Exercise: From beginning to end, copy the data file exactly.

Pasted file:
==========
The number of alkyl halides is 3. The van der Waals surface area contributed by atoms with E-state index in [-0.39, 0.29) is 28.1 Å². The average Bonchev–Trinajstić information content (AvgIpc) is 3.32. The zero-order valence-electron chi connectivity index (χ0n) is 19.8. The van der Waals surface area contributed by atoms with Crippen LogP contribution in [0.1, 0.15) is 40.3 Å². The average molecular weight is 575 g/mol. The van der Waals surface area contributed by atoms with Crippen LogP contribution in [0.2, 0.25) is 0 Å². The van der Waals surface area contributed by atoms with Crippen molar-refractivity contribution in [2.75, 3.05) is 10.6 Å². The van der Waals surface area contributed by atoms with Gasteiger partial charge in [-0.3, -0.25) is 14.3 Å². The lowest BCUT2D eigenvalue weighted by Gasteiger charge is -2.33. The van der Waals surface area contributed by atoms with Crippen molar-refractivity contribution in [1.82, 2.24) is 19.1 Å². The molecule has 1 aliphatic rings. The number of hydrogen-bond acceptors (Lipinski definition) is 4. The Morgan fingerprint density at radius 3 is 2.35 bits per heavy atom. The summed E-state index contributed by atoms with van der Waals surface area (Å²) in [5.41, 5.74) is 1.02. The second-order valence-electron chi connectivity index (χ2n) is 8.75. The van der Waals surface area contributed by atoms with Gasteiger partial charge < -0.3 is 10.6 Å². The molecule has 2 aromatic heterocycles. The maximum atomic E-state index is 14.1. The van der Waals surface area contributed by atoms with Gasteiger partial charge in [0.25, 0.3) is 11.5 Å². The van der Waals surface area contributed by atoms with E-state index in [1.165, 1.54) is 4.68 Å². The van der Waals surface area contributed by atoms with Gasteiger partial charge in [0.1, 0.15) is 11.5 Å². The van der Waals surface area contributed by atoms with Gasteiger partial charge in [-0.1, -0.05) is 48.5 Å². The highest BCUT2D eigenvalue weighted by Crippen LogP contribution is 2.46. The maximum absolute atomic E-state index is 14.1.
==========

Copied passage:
The number of alkyl halides is 3. The van der Waals surface area contributed by atoms with E-state index in [-0.39, 0.29) is 28.1 Å². The average Bonchev–Trinajstić information content (AvgIpc) is 3.32. The zero-order valence-electron chi connectivity index (χ0n) is 19.8. The van der Waals surface area contributed by atoms with Crippen LogP contribution in [0.1, 0.15) is 40.3 Å². The average molecular weight is 575 g/mol. The van der Waals surface area contributed by atoms with Crippen LogP contribution in [0.2, 0.25) is 0 Å². The van der Waals surface area contributed by atoms with Crippen molar-refractivity contribution in [2.75, 3.05) is 10.6 Å². The van der Waals surface area contributed by atoms with Gasteiger partial charge in [-0.3, -0.25) is 14.3 Å². The lowest BCUT2D eigenvalue weighted by Gasteiger charge is -2.33. The van der Waals surface area contributed by atoms with Crippen molar-refractivity contribution in [1.82, 2.24) is 19.1 Å². The molecule has 1 aliphatic rings. The number of hydrogen-bond acceptors (Lipinski definition) is 4. The Morgan fingerprint density at radius 3 is 2.35 bits per heavy atom. The summed E-state index contributed by atoms with van der Waals surface area (Å²) in [5.41, 5.74) is 1.02. The second-order valence-electron chi connectivity index (χ2n) is 8.75. The van der Waals surface area contributed by atoms with Gasteiger partial charge < -0.3 is 10.6 Å². The molecule has 2 aromatic heterocycles. The maximum atomic E-state index is 14.1. The van der Waals surface area contributed by atoms with Gasteiger partial charge in [0.25, 0.3) is 11.5 Å². The van der Waals surface area contributed by atoms with E-state index in [1.165, 1.54) is 4.68 Å². The van der Waals surface area contributed by atoms with Gasteiger partial charge in [0.1, 0.15) is 11.5 Å². The van der Waals surface area contributed by atoms with Gasteiger partial charge in [-0.1, -0.05) is 48.5 Å². The highest BCUT2D eigenvalue weighted by Crippen LogP contribution is 2.46. The maximum absolute atomic E-state index is 14.1.